Therefore, handsaws and felling axes are invaluable tools for cuttings your own wood.  One-man timber saws have been used for over a century and are responsible for cutting the wood that’s built massive amounts of infrastructure, some that still stands today.

As with any hands on skill, the best way to learn how to manually cut wood is by doing it yourself, preferably with help of someone experienced. There are instructional books and guides out there that can teach you the basics of safety and operation, but you’ll only learn how to chop down a tree by chopping down a tree.

Splitting Wood 

Splitting wood is relatively straightforward.  All you need is a good maul and a chunk of pre-chopped wood and you’re ready to start swinging.

As is the case with chainsaws, bigger isn’t necessarily better in a maul.  A 6-8-pound maul is more than enough to split most commonly found hardwoods.  And when it comes down to it, the velocity of your swing is more important than the weight of the tool.

Handle length is an important factor, as too short a handle could cause you to swing off-course and injure yourself.

A wood splitting maul doesn’t need to be sharpened like a fireman’s axe either.  An edge too sharp is actually more likely to get stuck in the wood being split, if not the stump its being split on.  A slightly duller edge serves to ‘crack’ the wood with the force of your swing into burnable sections.

Video first seen on wimp.com.

A Few Tips for Splitting Wood

  • Slightly wet wood splits easier than dry wood – soaked wood is more likely to be rotten or disintegrate on contact.
  • Use an old, wide-threaded tire to secure your logs in place to split – this allows you to continue splitting the wood until finished without having to constantly readjust or pick up each individual section.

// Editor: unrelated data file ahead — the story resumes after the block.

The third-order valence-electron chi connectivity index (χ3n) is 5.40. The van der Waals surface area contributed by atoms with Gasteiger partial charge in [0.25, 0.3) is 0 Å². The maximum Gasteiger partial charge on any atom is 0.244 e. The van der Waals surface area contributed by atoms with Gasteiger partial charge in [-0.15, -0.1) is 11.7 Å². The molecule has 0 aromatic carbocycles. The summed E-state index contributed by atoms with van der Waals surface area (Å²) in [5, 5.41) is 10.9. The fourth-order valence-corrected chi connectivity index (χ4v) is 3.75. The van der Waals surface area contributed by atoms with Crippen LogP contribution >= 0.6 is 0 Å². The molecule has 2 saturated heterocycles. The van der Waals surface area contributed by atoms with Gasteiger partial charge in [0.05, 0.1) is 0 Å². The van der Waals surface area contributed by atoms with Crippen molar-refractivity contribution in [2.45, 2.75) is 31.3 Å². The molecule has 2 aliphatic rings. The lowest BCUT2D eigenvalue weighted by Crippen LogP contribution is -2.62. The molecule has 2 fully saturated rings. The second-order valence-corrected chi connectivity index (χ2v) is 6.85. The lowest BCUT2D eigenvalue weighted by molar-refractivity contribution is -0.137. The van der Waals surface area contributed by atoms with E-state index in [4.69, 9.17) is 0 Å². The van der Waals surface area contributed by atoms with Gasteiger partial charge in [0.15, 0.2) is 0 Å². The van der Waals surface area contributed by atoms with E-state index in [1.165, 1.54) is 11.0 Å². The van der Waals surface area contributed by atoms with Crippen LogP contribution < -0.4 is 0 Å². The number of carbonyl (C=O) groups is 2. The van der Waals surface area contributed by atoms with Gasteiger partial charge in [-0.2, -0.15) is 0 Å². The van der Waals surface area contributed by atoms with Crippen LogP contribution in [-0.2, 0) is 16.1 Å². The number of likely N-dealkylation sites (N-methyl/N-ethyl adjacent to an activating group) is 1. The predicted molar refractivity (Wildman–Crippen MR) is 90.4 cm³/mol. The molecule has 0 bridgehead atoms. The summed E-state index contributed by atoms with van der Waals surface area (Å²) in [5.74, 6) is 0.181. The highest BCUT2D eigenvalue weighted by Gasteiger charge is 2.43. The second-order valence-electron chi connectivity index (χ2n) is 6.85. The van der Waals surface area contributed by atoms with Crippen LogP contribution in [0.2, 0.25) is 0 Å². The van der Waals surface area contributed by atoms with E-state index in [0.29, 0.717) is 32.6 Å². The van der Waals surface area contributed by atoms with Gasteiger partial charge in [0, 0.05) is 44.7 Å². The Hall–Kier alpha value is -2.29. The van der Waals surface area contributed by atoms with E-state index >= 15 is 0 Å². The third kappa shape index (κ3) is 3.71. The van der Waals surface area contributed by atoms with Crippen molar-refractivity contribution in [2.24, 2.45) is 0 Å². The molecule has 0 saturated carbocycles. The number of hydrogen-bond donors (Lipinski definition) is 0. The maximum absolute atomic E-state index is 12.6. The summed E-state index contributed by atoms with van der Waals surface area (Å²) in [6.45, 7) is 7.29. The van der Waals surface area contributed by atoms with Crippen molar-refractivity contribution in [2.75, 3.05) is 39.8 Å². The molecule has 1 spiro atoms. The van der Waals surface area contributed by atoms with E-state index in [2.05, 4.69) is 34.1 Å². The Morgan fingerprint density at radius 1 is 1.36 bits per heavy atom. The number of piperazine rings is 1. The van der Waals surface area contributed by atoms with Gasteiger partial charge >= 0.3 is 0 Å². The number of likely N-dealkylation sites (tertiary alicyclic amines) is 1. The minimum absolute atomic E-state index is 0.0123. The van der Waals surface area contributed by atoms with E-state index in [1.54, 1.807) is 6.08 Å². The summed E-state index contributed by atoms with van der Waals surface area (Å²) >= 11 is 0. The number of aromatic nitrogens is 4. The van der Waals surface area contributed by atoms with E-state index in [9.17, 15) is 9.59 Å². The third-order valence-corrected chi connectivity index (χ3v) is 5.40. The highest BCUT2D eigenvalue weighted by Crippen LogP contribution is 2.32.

• Size your splits so they fit and burn best in your burner, furnace, or fireplace.

Freshly split wood isn’t immediately ready for the burner.  Wood needs to be dried and seasoned properly to be safe and effective for heating and cooking.  A freshly cut free will likely have a moisture content of at least 50%, whereas firewood ready for burning will be around 15-20%.

As you would suppose, wood with high moisture content is difficult to ignite, does not give off much heat, and can cause buildup in your chimney or exhaust.

To effectively dry and season split wood, line your portions in straight rows in an area with exposure to the sun and wind.  If it looks like it’s going to rain, make sure to cover them with a tarp or under a structure, otherwise you defeat the purpose.

Every type of wood takes a different length of time to reduce its content of moisture to a level suitable for burning.  For best results, hardwoods should be left to season for an entire year, if not more.  However, many types of wood can be cut and split in the spring and are ready for burning by late fall or winter.

emp7new_blackThis article has been written by Cody Griffin for Survivopedia.

Written by

Cody Griffin is do-it-yourselfer, and avid outdoorsman. He is a self-proclaimed jack-of-all-trades and his work can be found across the web on several survival, outdoor, and lifestyle blogs. You can send Cody a message at editor [at] survivopedia.com.